Tuesday, January 3, 2012

Are We In Control Of Our Machines? Part 2

In part one, I talked about how to go about using only free software on your desktop or laptop computer, mostly leaving other consumer electronics out of the conversation.  Hence, part 2.

Most people in the developed world have a multitude of computers around them.  Most people don't even consider most of these computers to be computers, though some are more similar to laptop and desktop computers than others.

Just to name a few examples of the computers which surround us, most of us own a gaming system, cell phone, television, car, several set top boxes, kitchen appliances, networking and computer paraphernalia, and a multitude of other devices which contain embedded computers.  As a software engineer, it makes me uncomfortable that I don't really know what these devices do while I'm not looking.  And as a software engineer, it makes me think there must be a better way.

Why Is It The Way It Is?

Hackers are busy people, and their time is valuable to them.  They tend to work on what has the most payoff.  That doesn't usually describe flashing the firmware on their microwave ovens.  It does however describe flashing the firmware on their routers and game systems.  As a result, there are several GNU/Linux distributions made for routers such as DD-WRT and OpenWrt and for all of the major game consoles, there is a "homebrew" project soon after release.

In short, we hackers who are interested in exercising control over our devices choose our battles.

Which Devices are Lacking Free Software?

As I see it, the important devices which have yet to bet touched by a significant amount of user-controllable Free Software are the majority of mobile phones, televisions, some set-top boxes, computer peripherals such as scanners and printers, and automobiles.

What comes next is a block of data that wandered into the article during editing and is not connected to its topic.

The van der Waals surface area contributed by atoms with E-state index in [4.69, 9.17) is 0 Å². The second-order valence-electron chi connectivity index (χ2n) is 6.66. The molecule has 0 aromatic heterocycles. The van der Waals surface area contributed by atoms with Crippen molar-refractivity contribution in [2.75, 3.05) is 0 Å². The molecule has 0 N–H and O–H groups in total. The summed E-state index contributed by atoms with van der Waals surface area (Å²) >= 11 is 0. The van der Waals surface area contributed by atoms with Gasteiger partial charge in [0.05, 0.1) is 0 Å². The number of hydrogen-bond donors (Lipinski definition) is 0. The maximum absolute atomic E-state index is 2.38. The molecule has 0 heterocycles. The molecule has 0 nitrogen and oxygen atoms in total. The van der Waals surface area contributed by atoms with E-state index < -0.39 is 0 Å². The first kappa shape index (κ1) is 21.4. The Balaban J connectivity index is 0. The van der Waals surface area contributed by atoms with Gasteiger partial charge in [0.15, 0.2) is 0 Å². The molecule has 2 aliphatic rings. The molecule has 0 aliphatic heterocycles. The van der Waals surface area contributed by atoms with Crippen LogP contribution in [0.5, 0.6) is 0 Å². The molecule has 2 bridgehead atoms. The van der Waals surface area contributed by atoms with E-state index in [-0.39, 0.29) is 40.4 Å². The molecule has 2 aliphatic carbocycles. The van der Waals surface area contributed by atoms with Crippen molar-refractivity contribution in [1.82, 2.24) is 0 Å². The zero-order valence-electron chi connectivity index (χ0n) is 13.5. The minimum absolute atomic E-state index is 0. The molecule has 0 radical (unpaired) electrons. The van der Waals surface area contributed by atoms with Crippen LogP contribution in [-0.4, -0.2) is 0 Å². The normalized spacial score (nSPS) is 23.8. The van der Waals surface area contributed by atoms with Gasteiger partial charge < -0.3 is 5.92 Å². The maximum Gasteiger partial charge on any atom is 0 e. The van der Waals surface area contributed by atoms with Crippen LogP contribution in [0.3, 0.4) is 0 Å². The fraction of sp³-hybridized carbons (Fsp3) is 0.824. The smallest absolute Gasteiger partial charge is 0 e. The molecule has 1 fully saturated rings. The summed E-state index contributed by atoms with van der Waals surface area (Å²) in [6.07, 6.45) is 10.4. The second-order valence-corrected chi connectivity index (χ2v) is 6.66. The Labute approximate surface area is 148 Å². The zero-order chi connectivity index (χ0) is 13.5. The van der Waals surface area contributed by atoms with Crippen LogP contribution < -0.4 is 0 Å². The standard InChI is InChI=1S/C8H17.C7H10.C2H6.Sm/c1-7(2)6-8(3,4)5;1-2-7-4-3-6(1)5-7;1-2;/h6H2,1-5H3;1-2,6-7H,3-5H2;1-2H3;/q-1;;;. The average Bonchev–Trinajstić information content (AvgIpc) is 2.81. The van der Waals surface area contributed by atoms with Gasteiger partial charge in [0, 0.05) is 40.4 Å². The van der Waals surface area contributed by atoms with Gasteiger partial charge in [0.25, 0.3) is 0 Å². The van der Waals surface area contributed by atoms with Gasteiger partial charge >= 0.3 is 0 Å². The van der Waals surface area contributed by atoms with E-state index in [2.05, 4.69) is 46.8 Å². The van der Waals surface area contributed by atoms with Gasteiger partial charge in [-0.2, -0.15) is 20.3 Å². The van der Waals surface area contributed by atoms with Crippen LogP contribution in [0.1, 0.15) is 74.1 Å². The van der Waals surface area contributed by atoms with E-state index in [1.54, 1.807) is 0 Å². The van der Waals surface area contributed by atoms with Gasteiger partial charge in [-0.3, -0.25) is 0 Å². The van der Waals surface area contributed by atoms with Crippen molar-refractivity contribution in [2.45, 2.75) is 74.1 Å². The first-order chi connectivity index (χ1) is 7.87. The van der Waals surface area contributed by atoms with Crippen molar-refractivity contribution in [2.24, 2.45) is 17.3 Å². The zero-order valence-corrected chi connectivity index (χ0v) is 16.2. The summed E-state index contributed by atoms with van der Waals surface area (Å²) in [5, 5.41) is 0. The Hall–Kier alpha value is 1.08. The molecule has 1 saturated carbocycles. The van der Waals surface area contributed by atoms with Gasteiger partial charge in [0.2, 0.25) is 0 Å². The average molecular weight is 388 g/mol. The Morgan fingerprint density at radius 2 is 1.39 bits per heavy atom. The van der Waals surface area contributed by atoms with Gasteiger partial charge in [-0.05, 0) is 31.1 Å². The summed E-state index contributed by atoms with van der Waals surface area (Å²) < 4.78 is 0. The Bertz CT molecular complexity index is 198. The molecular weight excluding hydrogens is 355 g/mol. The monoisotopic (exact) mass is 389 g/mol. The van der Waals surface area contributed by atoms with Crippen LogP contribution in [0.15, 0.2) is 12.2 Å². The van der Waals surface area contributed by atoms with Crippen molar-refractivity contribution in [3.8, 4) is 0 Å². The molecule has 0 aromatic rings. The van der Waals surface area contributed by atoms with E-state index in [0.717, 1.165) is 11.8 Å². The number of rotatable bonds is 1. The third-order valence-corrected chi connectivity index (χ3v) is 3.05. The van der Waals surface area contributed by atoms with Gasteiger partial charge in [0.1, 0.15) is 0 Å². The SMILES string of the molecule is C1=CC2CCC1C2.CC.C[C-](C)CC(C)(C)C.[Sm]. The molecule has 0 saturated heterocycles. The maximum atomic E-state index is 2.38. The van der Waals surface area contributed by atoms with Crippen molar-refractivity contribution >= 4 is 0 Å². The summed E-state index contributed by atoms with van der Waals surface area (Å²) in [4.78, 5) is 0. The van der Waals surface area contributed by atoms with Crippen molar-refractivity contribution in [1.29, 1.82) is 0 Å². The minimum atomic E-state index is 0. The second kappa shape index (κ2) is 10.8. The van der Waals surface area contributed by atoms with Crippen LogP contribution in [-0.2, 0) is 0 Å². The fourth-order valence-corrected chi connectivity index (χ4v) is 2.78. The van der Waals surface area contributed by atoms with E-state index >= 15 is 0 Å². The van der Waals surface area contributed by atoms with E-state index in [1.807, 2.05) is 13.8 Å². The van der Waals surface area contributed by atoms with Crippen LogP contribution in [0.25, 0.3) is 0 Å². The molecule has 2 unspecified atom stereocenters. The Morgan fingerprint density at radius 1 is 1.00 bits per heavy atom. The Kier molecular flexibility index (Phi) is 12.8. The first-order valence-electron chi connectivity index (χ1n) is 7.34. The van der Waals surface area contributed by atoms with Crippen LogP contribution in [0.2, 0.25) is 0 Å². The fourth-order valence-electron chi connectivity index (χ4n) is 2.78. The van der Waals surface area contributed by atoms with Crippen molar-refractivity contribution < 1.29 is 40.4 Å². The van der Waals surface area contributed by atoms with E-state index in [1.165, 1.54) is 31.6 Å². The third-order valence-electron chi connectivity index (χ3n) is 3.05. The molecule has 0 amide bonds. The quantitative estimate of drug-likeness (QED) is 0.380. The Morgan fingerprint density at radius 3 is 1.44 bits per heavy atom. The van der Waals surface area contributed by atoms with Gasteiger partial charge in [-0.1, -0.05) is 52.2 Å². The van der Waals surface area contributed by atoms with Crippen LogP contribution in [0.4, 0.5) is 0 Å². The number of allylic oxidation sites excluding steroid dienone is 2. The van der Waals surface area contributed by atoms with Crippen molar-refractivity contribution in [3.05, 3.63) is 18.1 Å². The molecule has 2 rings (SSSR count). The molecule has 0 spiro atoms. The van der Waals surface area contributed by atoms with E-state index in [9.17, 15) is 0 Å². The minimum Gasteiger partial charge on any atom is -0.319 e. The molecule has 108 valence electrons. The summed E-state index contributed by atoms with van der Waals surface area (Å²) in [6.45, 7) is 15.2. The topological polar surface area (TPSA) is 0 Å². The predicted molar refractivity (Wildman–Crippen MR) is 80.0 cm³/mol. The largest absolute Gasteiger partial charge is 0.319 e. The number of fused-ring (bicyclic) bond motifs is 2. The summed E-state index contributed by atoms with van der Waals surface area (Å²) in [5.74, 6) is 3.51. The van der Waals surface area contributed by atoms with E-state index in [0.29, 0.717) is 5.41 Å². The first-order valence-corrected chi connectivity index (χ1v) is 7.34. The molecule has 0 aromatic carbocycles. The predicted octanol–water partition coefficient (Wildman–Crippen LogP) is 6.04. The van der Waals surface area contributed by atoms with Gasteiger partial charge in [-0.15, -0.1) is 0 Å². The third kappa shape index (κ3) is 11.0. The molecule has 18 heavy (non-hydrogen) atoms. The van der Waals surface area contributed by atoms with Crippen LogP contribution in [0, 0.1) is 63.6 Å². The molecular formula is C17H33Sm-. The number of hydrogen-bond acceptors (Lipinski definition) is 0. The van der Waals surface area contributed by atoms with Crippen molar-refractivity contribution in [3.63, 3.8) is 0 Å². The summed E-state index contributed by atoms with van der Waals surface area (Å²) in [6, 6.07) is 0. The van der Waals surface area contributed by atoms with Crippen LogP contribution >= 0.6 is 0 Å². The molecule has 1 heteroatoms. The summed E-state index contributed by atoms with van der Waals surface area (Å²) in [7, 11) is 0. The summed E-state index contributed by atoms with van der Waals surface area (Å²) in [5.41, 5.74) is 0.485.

Mobile phones have more control of our lives by the day.  They allow almost our entire lives to be tracked.  As many of you are already aware, it is possible for law enforcement to activate virtually all commercially available cell phones' microphones for covert surveillance.  Aside from the fact that this is a power law enforcement has not been able to exercise over citizens before, this back door is vulnerable to exploitation by malicious parties.  Why should we as owners of these devices allow this?

For televisions, the issue is more the fact that a television not in your control is one which you cannot use to its full capacity.  If your television has a sufficiently powerful embedded computer, and you wish to be able to play games from said embedded computer, there's no reason why you as the owner of the television should not be able to do this.

Set-top boxes have the capability of limiting your freedoms to do with your content as you wish.  Some already heed the "broadcast flag" which can prevent DVR's from recording content even from local broadcast television stations.

Among computer peripherals, printers are probably the most important devices to bring Free Software firmware to.  Virtually all commercially available printers print virtually invisible dots on every page which may be used to track down the printer on which it was printed.  The potential for abuse here is also great.

And, finally, automobiles' firmware touches on issues of safety, privacy, and efficiency, among others.  With vulnerable firmware, a vehicle may be unsafe.  Many vehicles these days have GPS built-in, making privacy a concern.  And, the firmware has a strong effect on the feul efficiency as well.

Many other such devices exist which users have a need to be able to control.  However, we must choose our battles and focus on the highest-priority devices first.

What Can Be Done?

For many, porting a GNU/Linux distribution to an embedded device such as a mobile phone or a set-top box is not an insurmountable task.  If you're interested in porting GNU/Linux to an embedded device, I can recommend the Gentoo Embedded Handbook.  If you have other resources for interested parties, please post them in the comments.

In some cases, Free Software has been brought to devices without porting an operating system to them.  For instance, the Nintendo Wii has the Homebrew Channel.  This not an operating system, but it does allow for writing software for the Wii (as well as installing at least a couple of different GNU/Linux distributions.)  For information on this type of approach, Andrew "Bunny" Huang's book "Hacking the Xbox" is an excellent resource.

Until next time, happy hacking.


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  2. Replies
    1. Thanks. :)

      Have you done much with GNU/Linux on embedded devices?